Finding your way in the business continuity standards

Although BC is a relative young discipline, various organizations in various countries have created standards and guidelines on BC. In this article we guide you through the most important standards and guidelines

1.       Good Practice Guidelines

A first very important guideline is the one from the Business Continuity Institute. (BCI) The BCI, founded in 1994, is worldwide the best known BC institute. They want to promote “the art and science of BC management (BCM) worldwide”. They do this by publishing their Good Practice Guidelines (GPG) on BC, a collection of best practices in the sector. The GPG are based on the BC lifecycle which is very well known in the sector.

2.       The BS25999

Next to the BCI, the British Standards Institute also has written a standard on BC, the BS 25999. This standard is the successor of the Publically Available Specification (PAS) 56 on BC and consists of two parts: BS 25999-1 and BS 25999-2. The first part is an accompanying document and only gives best practices like the GPG. The second part specifies requirements for implementing, operating and improving a BCM system. A company needs to be in compliance with these requirements to achieve the certification the BSI on BC.

The BS 25999 is based on the GPG which is, however, much more detailed. Also people can achieve a BSI certification on BC but this is still not very popular in Belgium.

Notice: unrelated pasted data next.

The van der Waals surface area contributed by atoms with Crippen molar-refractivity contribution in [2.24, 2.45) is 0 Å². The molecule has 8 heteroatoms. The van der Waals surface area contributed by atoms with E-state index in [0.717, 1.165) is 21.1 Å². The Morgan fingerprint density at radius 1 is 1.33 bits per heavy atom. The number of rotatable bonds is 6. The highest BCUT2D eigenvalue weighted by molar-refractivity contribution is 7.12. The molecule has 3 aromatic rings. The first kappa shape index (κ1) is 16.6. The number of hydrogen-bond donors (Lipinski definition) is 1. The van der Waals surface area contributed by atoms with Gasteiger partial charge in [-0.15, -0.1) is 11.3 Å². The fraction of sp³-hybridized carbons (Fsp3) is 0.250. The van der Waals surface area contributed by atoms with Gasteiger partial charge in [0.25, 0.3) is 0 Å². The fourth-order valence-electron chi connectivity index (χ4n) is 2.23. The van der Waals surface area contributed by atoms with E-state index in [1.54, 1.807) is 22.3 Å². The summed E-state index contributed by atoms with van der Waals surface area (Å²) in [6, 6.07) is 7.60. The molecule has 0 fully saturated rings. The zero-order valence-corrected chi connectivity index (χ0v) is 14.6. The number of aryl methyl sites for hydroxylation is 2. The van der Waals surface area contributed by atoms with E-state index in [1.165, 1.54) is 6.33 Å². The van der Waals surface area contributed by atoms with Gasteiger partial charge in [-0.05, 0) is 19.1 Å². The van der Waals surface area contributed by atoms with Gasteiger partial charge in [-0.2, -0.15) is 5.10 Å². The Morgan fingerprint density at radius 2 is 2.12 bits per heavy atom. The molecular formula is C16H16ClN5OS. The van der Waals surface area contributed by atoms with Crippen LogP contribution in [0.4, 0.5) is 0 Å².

3.       Guidelines in the USA

Next to Great Britain, the USA also has its own standards and regulations but most of them focus on the banking sector. The most important BC institute in the USA is the Disaster Recovery Institute. They never published guidelines or standards like the BSI or BCI did, but they train, inform and certify people and businesses on BC. Initially the organization focused on disaster recovery but they widened their field to BC. There are some guidelines in the USA however. There is the ‘BC Planning Committee Best Practice Guidelines’ or the ‘NYSE rule 446: BC and Contingency Planning’ which states that every member of the NYSE needs to have and maintain a Business Continuity Plan.

4.       ISO Standards

The last few years the International Standardization Organization also started focusing on BC. This resulted in two standards on BC, the ISO 22301 and ISO 22313 created in 2012. Before these two, the ISO only had a standard on risk management (ISO 31000). Now, what about the content of both standards? The ISO 22301 actually blends the requirements from several national standards like Japan, USA, Australia,… It is very similar to the BS 25999-2 standard, as a consequence the BSI has withdrawn the second part of their standard.  The ISO 22313 mainly clarifies ISO’s other standard on BC by giving some examples.


Keep in mind that the standards mentioned in this text are not exhaustive. We could probably write an entire book on different national standards on BC so we just targeted the most important ones. When we take a look at this short overview of BC standards, it becomes clear that Great-Britain is a very important country in the creation of BC standards in Europe. It laid the basis for the creation of an international standard on business continuity together with other great BC countries like the USA. Like always, it’s not clear what the future will bring, but now the ISO starts creating standards on BC, national standards might disappear and the situation on the standards in BC will become clearer.

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